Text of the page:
When the bug in the system is actually a person

A rookie programmer's purchasing order system works perfectly -- until the new corporate managers start laying off employees

An IT recruiter came to one of my classes when I was a junior in college, and about 30 of us turned over our resumes. As a barely employable computer science student, I jumped at the chance to get hands-on experience and income while completing my studies, as well as work toward a programming job that could offer full-time employment after I graduated.

One of two companies called back for a second interview. I somehow beat out the competition, although I had to bluff my way through trivia concerning the adventures of a fellow called Link and his girlfriend Zelda.

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At my new job, I had some free time between configuring new equipment and resetting passwords. In order to fill the hours between schoolwork and to gear myself up for the coming "real job," I worked on developing a purchasing system my boss could use to help him with the process of ordering equipment. It would keep track of what he ordered, who approved it, when the order was filled, and a lot of other business logic. The old Lotus Notes system his group was still updating with this information had a variety of problems, so the team was subject to a lot of manual input and searching that ate up precious time.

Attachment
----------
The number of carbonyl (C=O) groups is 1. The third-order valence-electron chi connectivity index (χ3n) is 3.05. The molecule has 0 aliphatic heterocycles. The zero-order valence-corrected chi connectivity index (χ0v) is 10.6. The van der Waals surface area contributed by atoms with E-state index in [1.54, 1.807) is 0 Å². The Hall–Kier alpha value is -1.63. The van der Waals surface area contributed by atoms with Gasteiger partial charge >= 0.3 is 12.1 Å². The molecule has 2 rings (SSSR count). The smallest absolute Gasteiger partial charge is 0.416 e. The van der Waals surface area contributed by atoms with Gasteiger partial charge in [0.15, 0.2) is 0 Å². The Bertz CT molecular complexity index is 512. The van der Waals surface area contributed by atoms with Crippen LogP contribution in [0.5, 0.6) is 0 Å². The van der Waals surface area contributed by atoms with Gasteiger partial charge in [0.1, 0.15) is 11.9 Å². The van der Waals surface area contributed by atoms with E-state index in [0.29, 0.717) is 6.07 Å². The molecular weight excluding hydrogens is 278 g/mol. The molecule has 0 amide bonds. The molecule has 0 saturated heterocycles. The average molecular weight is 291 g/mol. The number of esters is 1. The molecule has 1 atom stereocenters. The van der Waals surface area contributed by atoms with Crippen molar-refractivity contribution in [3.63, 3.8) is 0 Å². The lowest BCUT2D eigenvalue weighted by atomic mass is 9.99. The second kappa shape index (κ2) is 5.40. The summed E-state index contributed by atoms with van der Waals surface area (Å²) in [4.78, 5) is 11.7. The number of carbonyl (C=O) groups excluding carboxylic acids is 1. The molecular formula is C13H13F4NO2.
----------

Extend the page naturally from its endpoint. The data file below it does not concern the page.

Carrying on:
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The system I was building had to send emails automatically to alert people in the approval chain. At one point during development it accidentally emailed the vice president about a multi-million-dollar order, but he was pleased to see things were proceeding well. There was a buzz around the office in anticipation of my slick, new system.

Around the time I had it demo ready (and was about to graduate), the worst happened. The project I was supposed to work on full-time after getting my degree was canceled, and dozens of people were deserting the company like rats on a sinking ship. I guess a couple of the developers couldn't get jobs, so management proposed that they "help" with my little project. Since I was completely inexperienced, I thought this was a great idea.

After several weeks of endlessly refining the requirements for a system that was all but completed, graduation day was almost upon us, and one of the execs had found work for me elsewhere in the company in another part of town. The clock was ticking, and I wanted to deliver a working system to my old boss before I left.

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